The use of LSD and other psychedelic drugs, such as magic mushrooms or peyote, does not increase a person’s risk of developing mental health problems, according to a just-released study.
Researcher Teri Krebs and clinical psychologist Dr. Pål-Ørjan Johansen, from the Norwegian University of Science and Technology’s Department of Neuroscience, conducted an analysis of data from more than 130,000 randomly chosen people, including 22,000 who had used psychedelics at least once.
The researchers found no link between the use of psychedelic drugs and a range of mental health problems. In fact, they actually found some associations between the use of psychedelic drugs and fewer mental health problems.
For their analysis, the researchers relied on data collected in the U.S. during the 2001-2004 National Survey on Drug Use and Health. During the survey, participants were asked about mental health treatment and symptoms of a variety of mental health conditions over the past year, including general psychological distress, anxiety disorders, mood disorders, and psychosis.
Armed with this information, the researchers then examined if there were any associations between the use of psychedelic drugs and mental health problems. They found none.
“After adjusting for other risk factors, lifetime use of LSD, psilocybin, mescaline or peyote, or past year use of LSD, was not associated with a higher rate of mental health problems or receiving mental health treatment,” said Johansen.
The researchers actually found that a lifetime use of psilocybin or mescaline and the use of LSD in the past year were associated with lower rates of serious psychological distress.
Lifetime use of LSD was also “significantly” associated with a lower rate of outpatient mental health treatment and psychiatric medicine prescription, the researchers noted.
The design of the study makes it impossible to determine exactly why the researchers found what they found.
“We cannot exclude the possibility that use of psychedelics might have a negative effect on mental health for some individuals or groups, perhaps counterbalanced at a population level by a positive effect on mental health in others,” the researchers said in the study, which was published in the journal PLOS ONE.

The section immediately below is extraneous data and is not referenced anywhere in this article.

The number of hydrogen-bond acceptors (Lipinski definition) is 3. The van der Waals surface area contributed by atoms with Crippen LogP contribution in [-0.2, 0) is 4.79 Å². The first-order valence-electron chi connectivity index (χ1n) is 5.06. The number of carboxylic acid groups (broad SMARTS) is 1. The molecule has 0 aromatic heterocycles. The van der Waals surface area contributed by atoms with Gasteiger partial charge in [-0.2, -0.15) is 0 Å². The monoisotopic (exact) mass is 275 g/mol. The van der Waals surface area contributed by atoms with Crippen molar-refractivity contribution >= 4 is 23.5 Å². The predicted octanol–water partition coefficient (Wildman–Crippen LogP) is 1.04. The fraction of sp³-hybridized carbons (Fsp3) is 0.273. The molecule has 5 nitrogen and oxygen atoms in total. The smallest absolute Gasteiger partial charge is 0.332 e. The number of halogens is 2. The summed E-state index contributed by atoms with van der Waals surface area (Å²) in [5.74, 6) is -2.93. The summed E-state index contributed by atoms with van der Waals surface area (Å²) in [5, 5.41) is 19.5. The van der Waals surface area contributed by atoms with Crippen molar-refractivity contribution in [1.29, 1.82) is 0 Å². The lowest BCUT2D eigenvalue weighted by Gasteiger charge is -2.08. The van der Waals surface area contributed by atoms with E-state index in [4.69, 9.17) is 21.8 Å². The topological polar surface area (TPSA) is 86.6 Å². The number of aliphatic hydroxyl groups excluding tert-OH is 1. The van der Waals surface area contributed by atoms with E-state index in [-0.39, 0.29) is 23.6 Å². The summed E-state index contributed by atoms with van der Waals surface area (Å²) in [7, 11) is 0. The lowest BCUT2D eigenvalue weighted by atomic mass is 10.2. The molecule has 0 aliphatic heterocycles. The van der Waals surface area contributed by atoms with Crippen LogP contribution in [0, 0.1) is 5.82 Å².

“Recent clinical trials have also failed to find any evidence of any lasting harmful effects of psychedelics,” the researchers continued.
In fact, added Krebs, “many people report deeply meaningful experiences and lasting beneficial effects from using psychedelics.”
“Other studies have found no evidence of health or social problems among people who had used psychedelics hundreds of times in legally protected religious ceremonies,” Johansen noted.
According to the researchers, psychedelics are different than other recreational drugs. They note that experts say psychedelics do not cause addiction or compulsive use, and they are not known to harm the brain.
When evaluating psychedelics, it is important to take an objective view of all the evidence and avoid being biased by anecdotal stories either of harm or benefit, the researchers said.
“Everything has some potential for negative effects, but psychedelic use is overall considered to pose a very low risk to the individual and to society,” Johansen said. “Psychedelics can elicit temporary feelings of anxiety and confusion, but accidents leading to serious injury are extremely rare.”
“Early speculation that psychedelics might lead to mental health problems was based on a small number of case reports and did not take into account either the widespread use of psychedelics or the not infrequent rate of mental health problems in the general population,” Krebs added.
“Over the past 50 years, tens of millions of people have used psychedelics and there just is not much evidence of long-term problems.”